Caldwell got married in November and had a 5-year-old stepson.

— Laura J. Nelson and Louis Sahagun

Credit: Prescott Fire Department.

Andrew Ashcraft, 29

T.J. Ashcraft looked up to his little brother Andrew.

We always kind of pushed each other in good ways,” the U.S. Army sergeant, 32, told the Los Angeles Times. “He went the firefighter route and I went the military route.”

He said his brother was a father of four.

All I can say is he was a really great guy, a really great father,” T.J. Ashcraft said in a phone interview. He was preparing to head to Arizona from Kentucky, where he is stationed.

Ashcraft asked all who know the families to “keep praying for comfort in this hard time.”

— Andrew Khouri

Credit: Melodee Tonti / Double Scoop Photography.

Anthony Rose, 23

Glendale, Ariz., resident Phyllis Barney and her family met Anthony Rose when he was 16 years old.

He had moved to the small, tight-knit community of Crown King, where Barney has a summer home. “He was a wonderful young man,” she said.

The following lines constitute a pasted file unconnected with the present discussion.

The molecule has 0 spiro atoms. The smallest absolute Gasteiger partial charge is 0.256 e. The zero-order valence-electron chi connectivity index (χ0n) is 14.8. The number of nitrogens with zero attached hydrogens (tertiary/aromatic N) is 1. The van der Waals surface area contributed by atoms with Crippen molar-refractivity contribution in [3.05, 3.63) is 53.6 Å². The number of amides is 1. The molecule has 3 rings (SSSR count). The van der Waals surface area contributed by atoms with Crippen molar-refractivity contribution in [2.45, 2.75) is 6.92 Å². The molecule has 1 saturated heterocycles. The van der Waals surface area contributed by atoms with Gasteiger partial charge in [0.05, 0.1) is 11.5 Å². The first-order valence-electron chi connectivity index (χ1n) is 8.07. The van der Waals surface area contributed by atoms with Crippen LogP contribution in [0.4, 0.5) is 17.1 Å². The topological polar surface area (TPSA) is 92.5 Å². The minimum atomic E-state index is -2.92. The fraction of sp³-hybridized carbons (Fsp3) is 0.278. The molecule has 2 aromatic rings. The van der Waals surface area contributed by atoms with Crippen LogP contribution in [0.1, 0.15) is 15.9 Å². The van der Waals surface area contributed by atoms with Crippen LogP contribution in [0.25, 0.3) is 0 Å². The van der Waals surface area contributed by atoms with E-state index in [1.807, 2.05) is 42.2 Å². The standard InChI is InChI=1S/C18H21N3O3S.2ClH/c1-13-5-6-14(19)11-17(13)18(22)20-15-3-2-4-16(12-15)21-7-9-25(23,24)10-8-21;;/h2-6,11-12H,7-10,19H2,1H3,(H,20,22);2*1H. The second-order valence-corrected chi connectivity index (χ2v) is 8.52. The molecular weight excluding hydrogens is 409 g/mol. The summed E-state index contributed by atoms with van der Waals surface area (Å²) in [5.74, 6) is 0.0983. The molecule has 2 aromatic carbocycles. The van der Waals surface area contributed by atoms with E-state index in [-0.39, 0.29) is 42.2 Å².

Rose, 23, had worked for the Crown King Fire Department. He was a “fantastic person, and a great worker,” a perfect fit for the rigors of the Granite Mountain Hotshots crew, Crown King Fire Chief Steve Lombardo told the Los Angeles Times.

It’s tragic, absolutely tragic,” Lombardo said.

Barney said Rose and his fiancee were expecting their first child.

— Devin Kelly

Credit: Prescott Fire Department.

Wade Parker, 22

Ronda Ehlert, 43, was Wade Parker’s youth pastor at Chino Valley’s Word of Life Church, about 30 miles north of Prescott.

She recalled him as “a rambunctious little boy, always moving.” As a teenager, Parker loved getting into things like hunting, dirt-biking and camping. He “helped lead the Chino Valley High School baseball team to state championships two years in a row,” Ehlert said.

Many acquaintances said one of his greatest loves was “worship music,” particularly by the Christian rock group Third Day.

Ehlert said Parker’s father got the call at 4:30 p.m. Sunday that his son was missing. She said she learned from Parker’s mother, Michelle, three hours later that “Wade was gone.”

Ehlert said Parker had a younger brother and two older sisters, and described the family as “extremely tightly knit.”